The US dollar has also benefited from the risk aversion mode of the market due to issues related to fuel shortages in the UK, China’s relentless crackdown on the tech and real estate sectors, and its simultaneous power outages. Many economists have slashed China’s GDP growth forecast for the current year and next year, which is not a good sign as the world’s second-largest economy is seen as one of the main drivers of global growth. In addition to the above, the return of the debt ceiling debacle in the United States worries the markets amid fears of the country’s credit default if the debt ceiling is not extended or abolished at time. Meanwhile, robust GDP data from the United States and the United Kingdom, for now, indicates that both economies will start to slow down as expected.
Besides the strength of the US dollar, a surge in crude oil prices due to a disruption in supply and demand was also cited as a major reason for the fall of the rupee. It is widely believed that higher oil prices will cause the local currency to fall, as India imports nearly 80% of its oil needs. However, historical data tells a different story.
* The US Dollar Index (DXY) is a measure of the value of the US dollar against a basket of six world currencies – Euro, Swiss Franc, Japanese Yen, Canadian Dollar, British Pound and Swedish Krona.
** Crude price movements are plotted with the secondary Y axis (left side) as a reference.
The chart above illustrates the movement of crude oil and DXY in years when the USDINR has moved more than 4% since 2004. The chart clearly shows that the annual correlation between Brent crude and USDINR has been negative; Additionally, even for shorter monthly (-0.48), weekly (-0.15), and daily (-0.02) periods, the USDINR was found to never show a positive correlation with oil price movements, as is popular belief.
For example, in 2008 Brent crude fell about 50 percent while USDINR rose 23 percent. In 2015, as crude prices were down 35%, the USDINR rose about 5%. Thus, it is evident that the huge movements in crude oil prices have not been a driver of the USDINR pair in the past. This, of course, is because currency movements are never due to a single factor. A lot of things like market sentiment, inflation trajectory, growth prospects, in fact, the overall economic situation matters more.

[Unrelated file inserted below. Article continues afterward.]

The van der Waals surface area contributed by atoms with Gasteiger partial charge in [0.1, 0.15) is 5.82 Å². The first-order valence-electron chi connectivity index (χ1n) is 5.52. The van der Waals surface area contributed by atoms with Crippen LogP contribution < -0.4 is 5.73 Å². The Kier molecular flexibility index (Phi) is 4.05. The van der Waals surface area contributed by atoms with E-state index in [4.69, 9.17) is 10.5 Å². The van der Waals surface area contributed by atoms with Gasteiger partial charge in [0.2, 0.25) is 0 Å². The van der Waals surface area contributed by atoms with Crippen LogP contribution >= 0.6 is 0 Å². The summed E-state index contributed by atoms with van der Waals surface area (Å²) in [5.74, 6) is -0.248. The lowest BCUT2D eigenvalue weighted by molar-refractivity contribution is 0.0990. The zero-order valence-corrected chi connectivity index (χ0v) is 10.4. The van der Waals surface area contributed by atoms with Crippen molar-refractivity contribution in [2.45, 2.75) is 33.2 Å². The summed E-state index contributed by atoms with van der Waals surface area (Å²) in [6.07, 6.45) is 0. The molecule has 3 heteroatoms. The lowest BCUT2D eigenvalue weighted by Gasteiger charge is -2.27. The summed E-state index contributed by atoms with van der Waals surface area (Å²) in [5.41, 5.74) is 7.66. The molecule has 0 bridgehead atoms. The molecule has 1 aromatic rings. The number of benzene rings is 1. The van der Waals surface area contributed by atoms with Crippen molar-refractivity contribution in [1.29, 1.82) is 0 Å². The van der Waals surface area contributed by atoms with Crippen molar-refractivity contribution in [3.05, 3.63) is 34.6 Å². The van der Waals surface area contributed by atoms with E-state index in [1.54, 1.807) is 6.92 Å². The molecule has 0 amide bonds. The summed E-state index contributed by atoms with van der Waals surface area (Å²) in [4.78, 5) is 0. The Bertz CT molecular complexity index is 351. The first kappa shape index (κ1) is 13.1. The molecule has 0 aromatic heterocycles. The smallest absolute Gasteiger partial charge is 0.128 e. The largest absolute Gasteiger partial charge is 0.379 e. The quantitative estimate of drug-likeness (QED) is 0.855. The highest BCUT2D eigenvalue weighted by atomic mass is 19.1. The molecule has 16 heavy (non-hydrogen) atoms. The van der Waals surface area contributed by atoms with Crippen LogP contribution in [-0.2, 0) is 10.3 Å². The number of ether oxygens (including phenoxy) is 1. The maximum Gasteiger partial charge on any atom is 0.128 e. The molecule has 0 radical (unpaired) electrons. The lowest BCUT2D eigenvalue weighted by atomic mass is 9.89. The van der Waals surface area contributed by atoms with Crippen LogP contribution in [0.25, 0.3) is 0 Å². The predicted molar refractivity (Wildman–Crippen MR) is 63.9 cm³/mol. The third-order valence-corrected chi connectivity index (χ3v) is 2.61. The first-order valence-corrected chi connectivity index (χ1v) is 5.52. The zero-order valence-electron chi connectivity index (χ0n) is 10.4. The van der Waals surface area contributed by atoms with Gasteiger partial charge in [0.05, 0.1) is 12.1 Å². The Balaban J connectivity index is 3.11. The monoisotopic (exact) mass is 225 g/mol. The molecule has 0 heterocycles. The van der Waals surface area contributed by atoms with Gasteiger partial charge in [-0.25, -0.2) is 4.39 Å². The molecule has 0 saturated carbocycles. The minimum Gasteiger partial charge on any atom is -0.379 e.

Naturally, the DXY, which is an index that shows the value of the safe haven US dollar against major currency pairs and therefore in a way a single point gauge for many macroeconomic factors that impact the economy. global, showed a much better correlation with the USDINR. As seen above, of the 9 instances where the USDINR moved more than 4 percent, the dollar index also reproduced a movement of more than 4 percent in the same direction 7 times.
In the current environment, while high oil prices and the strong DXY both suggest that the Indian Rupee may remain weak in the short term, as noted above, the more crucial indicator of the two would be the Dollar Index.
Meanwhile, on the home front, high-frequency indicators showed strong growth in the Indian economy with gross GST collections of Rs.117,010 crore in September, marking a five-month high and the trend is expected to rise. continue for the rest of the year. . The budget deficit figures for the end of August also suggest that the economy is on track to stay within the budget deficit target this year, having consistently exceeded it over the past 4 years.
Expected inflows in Indian stocks in the form of IPOs to the tune of Rs 35,000 to 45,000 crore in October-November will also limit the huge rise in USDINR.
Despite these positives, keeping in mind the short term risk factors in conjunction with the rising US dollar index, we can expect the USDINR pair to move sharply between 73.80 and 74, 60 with a bullish bias.
(The author is Vice President – Forex Risk Consulting at Mecklai Financial. His views are his own)